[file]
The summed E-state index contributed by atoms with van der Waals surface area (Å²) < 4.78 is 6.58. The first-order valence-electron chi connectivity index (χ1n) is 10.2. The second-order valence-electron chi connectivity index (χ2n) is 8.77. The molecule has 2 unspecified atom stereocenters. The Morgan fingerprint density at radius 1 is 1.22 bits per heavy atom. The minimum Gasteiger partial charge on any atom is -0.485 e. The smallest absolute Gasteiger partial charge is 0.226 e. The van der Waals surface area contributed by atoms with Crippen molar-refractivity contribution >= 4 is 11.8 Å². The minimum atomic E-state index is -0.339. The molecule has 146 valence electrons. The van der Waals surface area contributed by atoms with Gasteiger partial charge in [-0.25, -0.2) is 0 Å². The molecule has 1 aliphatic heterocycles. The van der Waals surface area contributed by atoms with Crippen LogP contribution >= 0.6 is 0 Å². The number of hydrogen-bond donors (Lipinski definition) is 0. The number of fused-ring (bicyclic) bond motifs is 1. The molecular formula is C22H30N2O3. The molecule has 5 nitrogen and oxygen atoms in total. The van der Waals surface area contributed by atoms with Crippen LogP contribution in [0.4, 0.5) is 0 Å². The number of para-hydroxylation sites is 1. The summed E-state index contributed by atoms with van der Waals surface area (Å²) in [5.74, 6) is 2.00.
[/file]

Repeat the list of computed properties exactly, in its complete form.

The summed E-state index contributed by atoms with van der Waals surface area (Å²) < 4.78 is 6.58. The first-order valence-electron chi connectivity index (χ1n) is 10.2. The second-order valence-electron chi connectivity index (χ2n) is 8.77. The molecule has 2 unspecified atom stereocenters. The Morgan fingerprint density at radius 1 is 1.22 bits per heavy atom. The minimum Gasteiger partial charge on any atom is -0.485 e. The smallest absolute Gasteiger partial charge is 0.226 e. The van der Waals surface area contributed by atoms with Crippen molar-refractivity contribution >= 4 is 11.8 Å². The minimum atomic E-state index is -0.339. The molecule has 146 valence electrons. The van der Waals surface area contributed by atoms with Gasteiger partial charge in [-0.25, -0.2) is 0 Å². The molecule has 1 aliphatic heterocycles. The van der Waals surface area contributed by atoms with Crippen LogP contribution >= 0.6 is 0 Å². The number of hydrogen-bond donors (Lipinski definition) is 0. The number of fused-ring (bicyclic) bond motifs is 1. The molecular formula is C22H30N2O3. The molecule has 5 nitrogen and oxygen atoms in total. The van der Waals surface area contributed by atoms with Crippen LogP contribution in [0.4, 0.5) is 0 Å². The number of para-hydroxylation sites is 1. The summed E-state index contributed by atoms with van der Waals surface area (Å²) in [5.74, 6) is 2.00.